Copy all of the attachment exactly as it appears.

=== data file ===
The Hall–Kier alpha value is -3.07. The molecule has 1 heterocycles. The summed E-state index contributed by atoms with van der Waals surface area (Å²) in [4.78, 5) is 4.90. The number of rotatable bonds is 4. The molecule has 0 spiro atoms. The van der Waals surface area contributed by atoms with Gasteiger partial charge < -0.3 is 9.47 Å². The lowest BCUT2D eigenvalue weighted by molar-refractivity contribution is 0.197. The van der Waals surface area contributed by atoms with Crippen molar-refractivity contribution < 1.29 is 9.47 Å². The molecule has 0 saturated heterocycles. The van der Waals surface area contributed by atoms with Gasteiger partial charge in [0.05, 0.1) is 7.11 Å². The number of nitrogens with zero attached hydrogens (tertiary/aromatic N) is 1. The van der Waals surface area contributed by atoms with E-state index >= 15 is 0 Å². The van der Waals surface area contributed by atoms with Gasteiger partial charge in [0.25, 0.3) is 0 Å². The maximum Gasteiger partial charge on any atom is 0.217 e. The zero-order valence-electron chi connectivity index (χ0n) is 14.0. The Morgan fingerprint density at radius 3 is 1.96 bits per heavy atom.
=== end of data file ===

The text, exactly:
The Hall–Kier alpha value is -3.07. The molecule has 1 heterocycles. The summed E-state index contributed by atoms with van der Waals surface area (Å²) in [4.78, 5) is 4.90. The number of rotatable bonds is 4. The molecule has 0 spiro atoms. The van der Waals surface area contributed by atoms with Gasteiger partial charge < -0.3 is 9.47 Å². The lowest BCUT2D eigenvalue weighted by molar-refractivity contribution is 0.197. The van der Waals surface area contributed by atoms with Crippen molar-refractivity contribution < 1.29 is 9.47 Å². The molecule has 0 saturated heterocycles. The van der Waals surface area contributed by atoms with Gasteiger partial charge in [0.05, 0.1) is 7.11 Å². The number of nitrogens with zero attached hydrogens (tertiary/aromatic N) is 1. The van der Waals surface area contributed by atoms with E-state index >= 15 is 0 Å². The van der Waals surface area contributed by atoms with Gasteiger partial charge in [0.25, 0.3) is 0 Å². The maximum Gasteiger partial charge on any atom is 0.217 e. The zero-order valence-electron chi connectivity index (χ0n) is 14.0. The Morgan fingerprint density at radius 3 is 1.96 bits per heavy atom.